In 1852 the United States of America was being torn apart by the issue of slavery. It was on July 5th of that year that a freed slave, Frederick Douglass, delivered a stirring speech on what Independence Day meant to a slave. In his speech he warned his listeners of the danger of so reveling in the past that they forget the challenges of the present. His words deserve our consideration today.
"My business, if I have any here to-day, is with the present. The accepted time with God and his cause is the ever-living now.
'Trust no future, however pleasant,
Let the dead past bury its dead;
Act, act in the living present,
Heart within, and God overhead.'
We have to do with the past only as we can make it useful to the present and to the future. To all inspiring motives, to noble deeds which can be gained from the past, we are welcome. But now is the time, the important time. Your fathers have lived, died, and have done their work, and have done much of it well. You live and must die, and you must do your work. You have no right to enjoy a child's share in the labor of your fathers, unless your children are to be blest by your labors. You have no right to wear out and waste the hard-earned fame of your fathers to cover your indolence. Sydney Smith tells us that men seldom eulogize the wisdom and virtues of their fathers, but to excuse some folly or wickedness of their own. This truth is not a doubtful one. There are illustrations of it near and remote, ancient and modern. It was fashionable, hundreds of years ago, for the children of Jacob to boast, we have "Abraham as our father," when they had long lost Abraham's faith and spirit. That people contented themselves under the shadow of Abraham's great name, while they repudiated the deeds which made his name great. Need I remind you that a similar thing is being done all over this country to-day?"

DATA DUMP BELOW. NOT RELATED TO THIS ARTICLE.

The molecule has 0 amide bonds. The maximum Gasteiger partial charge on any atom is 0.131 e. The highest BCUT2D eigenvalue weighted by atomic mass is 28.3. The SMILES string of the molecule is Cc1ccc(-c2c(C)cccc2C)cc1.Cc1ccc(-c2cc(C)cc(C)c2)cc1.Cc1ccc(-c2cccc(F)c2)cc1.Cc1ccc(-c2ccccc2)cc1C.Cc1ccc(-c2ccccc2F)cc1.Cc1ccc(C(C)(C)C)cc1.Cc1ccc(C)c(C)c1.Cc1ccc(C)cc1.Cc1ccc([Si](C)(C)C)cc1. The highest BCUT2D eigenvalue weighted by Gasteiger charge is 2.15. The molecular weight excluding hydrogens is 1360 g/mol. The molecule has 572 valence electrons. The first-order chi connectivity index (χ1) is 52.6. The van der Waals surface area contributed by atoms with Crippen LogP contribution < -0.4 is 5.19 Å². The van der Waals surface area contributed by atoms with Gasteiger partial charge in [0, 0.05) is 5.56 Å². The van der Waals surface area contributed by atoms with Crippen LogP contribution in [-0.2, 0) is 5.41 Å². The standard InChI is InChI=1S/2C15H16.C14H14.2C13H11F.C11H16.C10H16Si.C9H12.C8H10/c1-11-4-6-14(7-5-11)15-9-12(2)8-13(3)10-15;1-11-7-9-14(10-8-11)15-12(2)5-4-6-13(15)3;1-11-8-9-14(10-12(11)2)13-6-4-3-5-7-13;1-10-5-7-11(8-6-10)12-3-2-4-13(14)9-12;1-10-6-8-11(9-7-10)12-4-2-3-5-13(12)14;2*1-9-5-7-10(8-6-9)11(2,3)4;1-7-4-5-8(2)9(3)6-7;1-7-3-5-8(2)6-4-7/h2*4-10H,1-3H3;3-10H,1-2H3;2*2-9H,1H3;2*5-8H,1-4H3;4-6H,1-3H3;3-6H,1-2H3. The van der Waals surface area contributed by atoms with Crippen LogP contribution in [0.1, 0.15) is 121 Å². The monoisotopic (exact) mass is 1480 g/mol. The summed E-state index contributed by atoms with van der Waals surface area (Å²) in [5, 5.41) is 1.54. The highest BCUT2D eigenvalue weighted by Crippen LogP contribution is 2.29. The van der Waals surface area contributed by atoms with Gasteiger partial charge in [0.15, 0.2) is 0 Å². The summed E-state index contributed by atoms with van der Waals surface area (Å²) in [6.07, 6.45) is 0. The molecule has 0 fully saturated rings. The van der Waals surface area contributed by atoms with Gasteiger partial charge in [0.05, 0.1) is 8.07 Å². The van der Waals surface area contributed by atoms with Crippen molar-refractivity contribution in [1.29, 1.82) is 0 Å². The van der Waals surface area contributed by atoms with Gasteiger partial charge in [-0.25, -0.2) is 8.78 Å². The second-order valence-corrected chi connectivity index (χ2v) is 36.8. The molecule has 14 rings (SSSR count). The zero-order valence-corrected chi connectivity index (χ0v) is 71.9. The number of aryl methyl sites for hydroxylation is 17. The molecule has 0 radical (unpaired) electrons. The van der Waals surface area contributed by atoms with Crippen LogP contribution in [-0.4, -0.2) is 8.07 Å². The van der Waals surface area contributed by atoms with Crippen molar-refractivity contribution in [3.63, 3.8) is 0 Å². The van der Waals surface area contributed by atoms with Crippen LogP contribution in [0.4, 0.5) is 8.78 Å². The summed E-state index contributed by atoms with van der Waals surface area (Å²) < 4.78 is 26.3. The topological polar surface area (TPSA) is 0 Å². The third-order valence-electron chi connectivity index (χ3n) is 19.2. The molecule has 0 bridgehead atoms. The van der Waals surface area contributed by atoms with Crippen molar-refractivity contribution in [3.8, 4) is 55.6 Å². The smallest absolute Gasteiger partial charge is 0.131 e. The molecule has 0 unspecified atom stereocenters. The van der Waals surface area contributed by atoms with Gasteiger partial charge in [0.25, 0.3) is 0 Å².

For Americans living in the 21st century it would be easy to fall into the same trap Douglass spoke of so long ago. We have much to remember and cherish from the history of the United States of America. Great and powerful has this country's influence been on the world. And yet, for all of America's accomplishments, much still needs to be done. For Christian Americans the 4th of July needs to be so much more than a day off of work. It is an opportunity to thank God for giving us the incredible blessing of being a citizen of our great country. But even more so it is a call to commit ourselves to be a mighty witness for Christ among our fellow Americans.
"Righteousness exalts a nation, but sin is a disgrace to any people." (Proverbs 14:34)